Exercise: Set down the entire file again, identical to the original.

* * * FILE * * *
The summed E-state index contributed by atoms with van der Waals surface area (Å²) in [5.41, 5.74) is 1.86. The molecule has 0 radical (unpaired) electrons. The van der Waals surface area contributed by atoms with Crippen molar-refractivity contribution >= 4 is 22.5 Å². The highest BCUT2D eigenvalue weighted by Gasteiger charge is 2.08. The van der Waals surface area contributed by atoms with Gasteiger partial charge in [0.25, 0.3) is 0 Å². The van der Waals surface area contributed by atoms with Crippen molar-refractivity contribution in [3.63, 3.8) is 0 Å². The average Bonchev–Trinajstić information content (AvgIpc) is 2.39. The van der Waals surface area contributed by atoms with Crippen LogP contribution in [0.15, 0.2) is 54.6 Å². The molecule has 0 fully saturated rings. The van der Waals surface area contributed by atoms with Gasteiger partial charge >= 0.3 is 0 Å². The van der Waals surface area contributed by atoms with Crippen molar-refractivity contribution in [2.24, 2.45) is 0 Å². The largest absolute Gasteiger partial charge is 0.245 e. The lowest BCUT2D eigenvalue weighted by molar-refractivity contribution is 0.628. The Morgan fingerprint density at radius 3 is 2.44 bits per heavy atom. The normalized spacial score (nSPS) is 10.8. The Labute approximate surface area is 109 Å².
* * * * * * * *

The summed E-state index contributed by atoms with van der Waals surface area (Å²) in [5.41, 5.74) is 1.86. The molecule has 0 radical (unpaired) electrons. The van der Waals surface area contributed by atoms with Crippen molar-refractivity contribution >= 4 is 22.5 Å². The highest BCUT2D eigenvalue weighted by Gasteiger charge is 2.08. The van der Waals surface area contributed by atoms with Gasteiger partial charge in [0.25, 0.3) is 0 Å². The van der Waals surface area contributed by atoms with Crippen molar-refractivity contribution in [3.63, 3.8) is 0 Å². The average Bonchev–Trinajstić information content (AvgIpc) is 2.39. The van der Waals surface area contributed by atoms with Crippen LogP contribution in [0.15, 0.2) is 54.6 Å². The molecule has 0 fully saturated rings. The van der Waals surface area contributed by atoms with Gasteiger partial charge >= 0.3 is 0 Å². The van der Waals surface area contributed by atoms with Crippen molar-refractivity contribution in [2.24, 2.45) is 0 Å². The largest absolute Gasteiger partial charge is 0.245 e. The lowest BCUT2D eigenvalue weighted by molar-refractivity contribution is 0.628. The Morgan fingerprint density at radius 3 is 2.44 bits per heavy atom. The normalized spacial score (nSPS) is 10.8. The Labute approximate surface area is 109 Å².